5 Tough Questions For: The Genius Behind Girard Perregaux 5 Tough Questions For: The Genius Behind Girard Perregaux

5 Tough Questions For: The Genius Behind Girard Perregaux

Felix Scholz
The latest masterpiece from GP – the Tri-Axial Tourbillion


Girard Perregaux is one of the grand old dames of La-Chaux-de-Fonds, tracing its beginnings back to the heady, revolutionary days of 1791. But let’s just say that until very recently GP was showing its age, with a too-broad collection of watches, lacking cohesion and mired in its past. 

But 2011 marked the start of a new era for Girard Perregaux (GP). The company started aggressively releasing awe inspiring highly complicated watches, including the lauded Constant Escapement – which won the “Aiguille d’Or” At The Grand Prix d’Horlogerie De Genève – and this year’s ambitious Tri-Axial Tourbillion. Highly complicated watches (often called haute horlogerie or high horology) are the supercars  of the watch world. They are frankly insane, often impractical, outrageously expensive and ultimately desirable. These low production watches are also an important way for brands to experiment with new ideas and technologies.

Michele Sofisti, CEO, Sowind Group.

The man who has been leading the high horology charge at Girard Perregaux, which has heralded this new era is Michele Sofisti, CEO of the Sowind Group, Girard Perregaux’s parent company. It turns out that Michele Sofisti was the perfect antidote to a chilly Melbourne morning – he’s a man of great warmth and humor, and clearly passionate about the brands he looks after. And there’s no doubt that the Jewel in the Sowind Group crown is Girard Perregaux.

Sofisti has a long history in the watch industry, occupying key positions in companies like Omega, LVMH and the Swatch Group. He also (and crucially for GP) is credited with successfully revitalizing Gucci watches. We sat down with Mr Sofisti, who was surprisingly full of pep for someone in the midst of a busy Australian tour to speak about the renaissance the venerable manufacture is experiencing under his clear direction.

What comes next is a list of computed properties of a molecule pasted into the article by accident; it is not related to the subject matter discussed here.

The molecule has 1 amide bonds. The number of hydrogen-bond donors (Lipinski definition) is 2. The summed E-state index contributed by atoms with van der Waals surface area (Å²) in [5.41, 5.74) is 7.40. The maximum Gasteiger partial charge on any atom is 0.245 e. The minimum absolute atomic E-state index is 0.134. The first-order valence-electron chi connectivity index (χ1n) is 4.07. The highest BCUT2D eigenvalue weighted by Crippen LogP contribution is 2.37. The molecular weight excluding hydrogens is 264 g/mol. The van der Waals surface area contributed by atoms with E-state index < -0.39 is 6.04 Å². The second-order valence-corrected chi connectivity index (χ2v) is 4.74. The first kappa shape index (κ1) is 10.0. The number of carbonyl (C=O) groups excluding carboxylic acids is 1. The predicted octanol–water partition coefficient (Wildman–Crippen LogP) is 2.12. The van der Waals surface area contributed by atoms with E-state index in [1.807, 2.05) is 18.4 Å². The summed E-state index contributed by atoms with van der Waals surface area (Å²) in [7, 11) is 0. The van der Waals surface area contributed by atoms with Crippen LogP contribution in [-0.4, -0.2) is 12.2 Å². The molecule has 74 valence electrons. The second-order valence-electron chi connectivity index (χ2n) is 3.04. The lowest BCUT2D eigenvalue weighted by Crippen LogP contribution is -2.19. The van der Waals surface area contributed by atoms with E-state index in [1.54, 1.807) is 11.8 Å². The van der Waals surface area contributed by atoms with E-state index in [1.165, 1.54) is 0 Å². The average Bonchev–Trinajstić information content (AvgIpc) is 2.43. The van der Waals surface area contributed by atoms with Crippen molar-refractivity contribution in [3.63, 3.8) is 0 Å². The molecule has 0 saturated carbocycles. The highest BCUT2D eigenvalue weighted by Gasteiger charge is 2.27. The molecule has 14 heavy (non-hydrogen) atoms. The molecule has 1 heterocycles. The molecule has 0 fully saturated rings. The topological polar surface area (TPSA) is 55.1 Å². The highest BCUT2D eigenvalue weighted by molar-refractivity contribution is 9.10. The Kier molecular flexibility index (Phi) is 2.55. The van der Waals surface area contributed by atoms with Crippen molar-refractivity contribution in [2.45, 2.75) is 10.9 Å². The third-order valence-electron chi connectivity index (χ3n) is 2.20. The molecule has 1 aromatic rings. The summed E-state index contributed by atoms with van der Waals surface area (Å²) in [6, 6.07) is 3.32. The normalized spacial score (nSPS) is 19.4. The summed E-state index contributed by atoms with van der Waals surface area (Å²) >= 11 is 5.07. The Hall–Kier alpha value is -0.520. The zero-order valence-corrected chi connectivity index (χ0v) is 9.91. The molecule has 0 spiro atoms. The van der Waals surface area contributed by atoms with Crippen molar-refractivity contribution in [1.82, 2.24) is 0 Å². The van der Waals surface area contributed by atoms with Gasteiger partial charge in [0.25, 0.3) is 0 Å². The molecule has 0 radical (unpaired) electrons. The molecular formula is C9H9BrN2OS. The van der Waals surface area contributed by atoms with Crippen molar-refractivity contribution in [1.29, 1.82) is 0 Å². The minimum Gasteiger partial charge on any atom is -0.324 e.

QUESTION 1: Mr Sofisti, you took over the reigns of GP in 2011, and in that time it seems like the brand has shot to prominence – can you tell us what you’ve done in a few short years to put you in such an enviable position?

MS: I think we’ve done quite a radical evolution for the brand. The brand was of course an historical, beautiful brand – a manufacture for 223 years. But it was a looking back towards their rich past a little too much, instead of projecting their strategy and their product collection to the future. In terms of the changes, we started with the marketing and communications, with some innovative ways of communicating the strengths of the brand, and then of course the collections. In two-and-a-half years we’ve changed about 60% of the collection. In particular we’ve done a big things with the grand complications in the space of two. We’ve done the Constant Escapement, for which we won the Oscar of watchmaking last year. This year we introduced a tri-axial tourbillion, and we introduced a new three bridges tourbillion – very modern. But at the same time we introduced the smallest ladies manufacture movement and we introduced the first chronograph column wheel integrated chronograph. We have also worked to improve our distribution and change in the last seven months 50% of our partners. So we’ve done quite a lot.